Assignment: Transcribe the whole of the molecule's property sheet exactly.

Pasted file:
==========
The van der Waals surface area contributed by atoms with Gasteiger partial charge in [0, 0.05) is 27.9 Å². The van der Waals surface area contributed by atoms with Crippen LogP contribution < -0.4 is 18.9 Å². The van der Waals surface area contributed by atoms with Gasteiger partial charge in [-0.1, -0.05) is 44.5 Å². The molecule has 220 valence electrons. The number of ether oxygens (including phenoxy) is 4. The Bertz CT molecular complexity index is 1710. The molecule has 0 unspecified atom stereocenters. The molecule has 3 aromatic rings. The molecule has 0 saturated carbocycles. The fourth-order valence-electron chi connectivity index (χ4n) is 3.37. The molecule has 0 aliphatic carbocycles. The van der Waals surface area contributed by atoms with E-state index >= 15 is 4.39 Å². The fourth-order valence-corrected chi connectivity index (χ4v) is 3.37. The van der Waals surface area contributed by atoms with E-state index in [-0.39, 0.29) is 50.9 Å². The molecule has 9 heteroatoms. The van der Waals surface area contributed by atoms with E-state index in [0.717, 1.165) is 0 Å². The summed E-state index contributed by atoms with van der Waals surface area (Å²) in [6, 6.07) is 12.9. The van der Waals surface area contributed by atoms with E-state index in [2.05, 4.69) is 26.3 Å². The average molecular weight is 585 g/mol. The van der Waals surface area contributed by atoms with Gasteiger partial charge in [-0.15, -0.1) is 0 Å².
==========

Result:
The van der Waals surface area contributed by atoms with Gasteiger partial charge in [0, 0.05) is 27.9 Å². The van der Waals surface area contributed by atoms with Crippen LogP contribution < -0.4 is 18.9 Å². The van der Waals surface area contributed by atoms with Gasteiger partial charge in [-0.1, -0.05) is 44.5 Å². The molecule has 220 valence electrons. The number of ether oxygens (including phenoxy) is 4. The Bertz CT molecular complexity index is 1710. The molecule has 0 unspecified atom stereocenters. The molecule has 3 aromatic rings. The molecule has 0 saturated carbocycles. The fourth-order valence-electron chi connectivity index (χ4n) is 3.37. The molecule has 0 aliphatic carbocycles. The van der Waals surface area contributed by atoms with E-state index >= 15 is 4.39 Å². The fourth-order valence-corrected chi connectivity index (χ4v) is 3.37. The van der Waals surface area contributed by atoms with E-state index in [-0.39, 0.29) is 50.9 Å². The molecule has 9 heteroatoms. The van der Waals surface area contributed by atoms with E-state index in [0.717, 1.165) is 0 Å². The summed E-state index contributed by atoms with van der Waals surface area (Å²) in [6, 6.07) is 12.9. The van der Waals surface area contributed by atoms with E-state index in [2.05, 4.69) is 26.3 Å². The average molecular weight is 585 g/mol. The van der Waals surface area contributed by atoms with Gasteiger partial charge in [-0.15, -0.1) is 0 Å².